Many of the people I know keep journals, or have kept them for long periods of time in their past. I have friends who still have journals they created all the way back in childhood, and others who have kept them off and on through their adult years. I've always kind of envied them. I imagine how nice it would be to look back and read what I was thinking in childhood, remember what I was doing on specific dates decades ago, peer through the window of a journal at an earlier image of myself. But I've never been able to do it. When I've tried, I've always felt self-conscious, stilted, silly to be talking to myself.
So it is with some surprise that I realized recently this blog has become not just a way of sharing some thoughts about new works as I complete them, but a kind of personal journal. Searching this week through earlier posts to find something I'd said, I could see that over the past three years of regular entries, it's become a chronicle not just of my artwork, but of my travels, activities, preoccupations, puzzlements, frustrations, and minor epiphanies. Somehow, jotting down a few thoughts about each new painting for people who have shown interest, or might be interested, has allowed me to ruminate in ways I seldom take time to do for myself.
It has been a little while since I posted new work on this site, but not because I haven't been painting. The latest paintings on my studio walls chronicle both my travels and my obsessions of the last couple of months. Missy and I spent a spectacular week at Camp Denali in early July. I gave talks to guests and staff in the evenings and went on hikes daily with guests and naturalist guides, exploring places both familiar and new to me. Missy hiked, biked many miles on the Park roads, photographed wildflowers, and had--by her own account--one of her best, most relaxing vacations ever.
As always at Camp Denali, we ate wonderful food and interacted with extraordinary people--both staff and guests. We had sunny weather almost every day, and "The Mountain" loomed impossibly large from just 27 miles away through the window of our cabin every night in the changing light.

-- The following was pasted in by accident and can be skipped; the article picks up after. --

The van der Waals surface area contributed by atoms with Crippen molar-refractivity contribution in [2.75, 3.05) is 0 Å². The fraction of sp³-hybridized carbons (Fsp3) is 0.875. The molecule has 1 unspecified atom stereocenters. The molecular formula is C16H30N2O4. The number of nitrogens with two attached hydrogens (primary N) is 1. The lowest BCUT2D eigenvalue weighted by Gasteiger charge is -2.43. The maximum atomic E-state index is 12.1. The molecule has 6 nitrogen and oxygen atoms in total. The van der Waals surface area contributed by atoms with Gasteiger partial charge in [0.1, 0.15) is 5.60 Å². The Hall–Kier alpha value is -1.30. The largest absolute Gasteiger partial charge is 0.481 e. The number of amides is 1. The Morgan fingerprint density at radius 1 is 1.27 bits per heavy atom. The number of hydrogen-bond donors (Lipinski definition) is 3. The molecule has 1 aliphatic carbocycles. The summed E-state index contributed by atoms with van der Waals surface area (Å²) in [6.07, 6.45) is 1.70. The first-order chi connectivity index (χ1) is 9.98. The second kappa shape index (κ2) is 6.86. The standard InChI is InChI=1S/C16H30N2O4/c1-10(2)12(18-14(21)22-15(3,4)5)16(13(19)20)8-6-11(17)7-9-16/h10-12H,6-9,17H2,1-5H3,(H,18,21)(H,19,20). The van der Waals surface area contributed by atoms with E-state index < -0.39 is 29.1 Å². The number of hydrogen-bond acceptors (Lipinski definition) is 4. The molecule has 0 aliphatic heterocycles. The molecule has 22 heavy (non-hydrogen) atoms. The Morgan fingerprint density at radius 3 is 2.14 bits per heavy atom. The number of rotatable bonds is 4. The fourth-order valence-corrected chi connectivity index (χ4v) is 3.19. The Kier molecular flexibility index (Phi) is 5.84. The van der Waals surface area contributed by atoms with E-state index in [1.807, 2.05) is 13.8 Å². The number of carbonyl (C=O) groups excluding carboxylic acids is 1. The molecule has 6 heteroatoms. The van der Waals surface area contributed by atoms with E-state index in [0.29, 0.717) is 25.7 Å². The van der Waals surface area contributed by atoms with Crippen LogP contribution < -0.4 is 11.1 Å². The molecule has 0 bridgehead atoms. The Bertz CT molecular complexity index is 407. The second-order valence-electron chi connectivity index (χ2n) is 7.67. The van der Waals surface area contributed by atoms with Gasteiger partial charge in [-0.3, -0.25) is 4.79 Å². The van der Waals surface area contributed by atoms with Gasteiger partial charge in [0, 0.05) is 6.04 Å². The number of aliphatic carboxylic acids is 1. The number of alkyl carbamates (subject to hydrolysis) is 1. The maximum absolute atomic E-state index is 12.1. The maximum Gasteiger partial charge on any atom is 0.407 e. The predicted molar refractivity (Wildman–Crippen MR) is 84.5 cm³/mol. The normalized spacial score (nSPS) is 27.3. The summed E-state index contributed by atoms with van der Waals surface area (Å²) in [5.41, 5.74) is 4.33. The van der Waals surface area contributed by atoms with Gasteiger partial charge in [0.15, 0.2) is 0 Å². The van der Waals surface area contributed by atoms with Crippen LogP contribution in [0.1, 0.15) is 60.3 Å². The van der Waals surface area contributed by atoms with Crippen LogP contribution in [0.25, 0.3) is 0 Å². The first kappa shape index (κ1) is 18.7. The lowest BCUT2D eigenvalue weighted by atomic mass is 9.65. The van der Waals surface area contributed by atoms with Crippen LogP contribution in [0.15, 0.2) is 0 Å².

When we got home, we were a little shocked to see how much the summer season had moved along. The summer here is so short, the pace of change during the growing season so swift, that the forest changes character from week to week. We returned at the height of summer, and the woods seemed deeper, thicker, far more lush than when we left just seven days before. I found myself wandering among the birches, enamored with the contrasting light and shade, the depth and variety of the foliage greens and the warmth of the trunks in shafts of sunlight.
It has been a delight to me, since moving into our home on Chena Ridge two years ago, to be surrounded by so many beautiful examples of my favorite subject. The few hundred birch trees on our own acre of forest mirror the diversity of their color, shape, and character throughout the region, and as so often happens when I've been away from making images of the trunks for a while, I found myself back in the studio painting their portraits.
Young birches and old birches. Birches deep in the forest and at the edge of the woods. Bright days and rainy days. Midday and midnight. Every meander through the forest that surrounds us reveals fresh views, and I sometimes think I should paint one trunk a day for a year, chronicling the arboreal life of this one small patch of ground.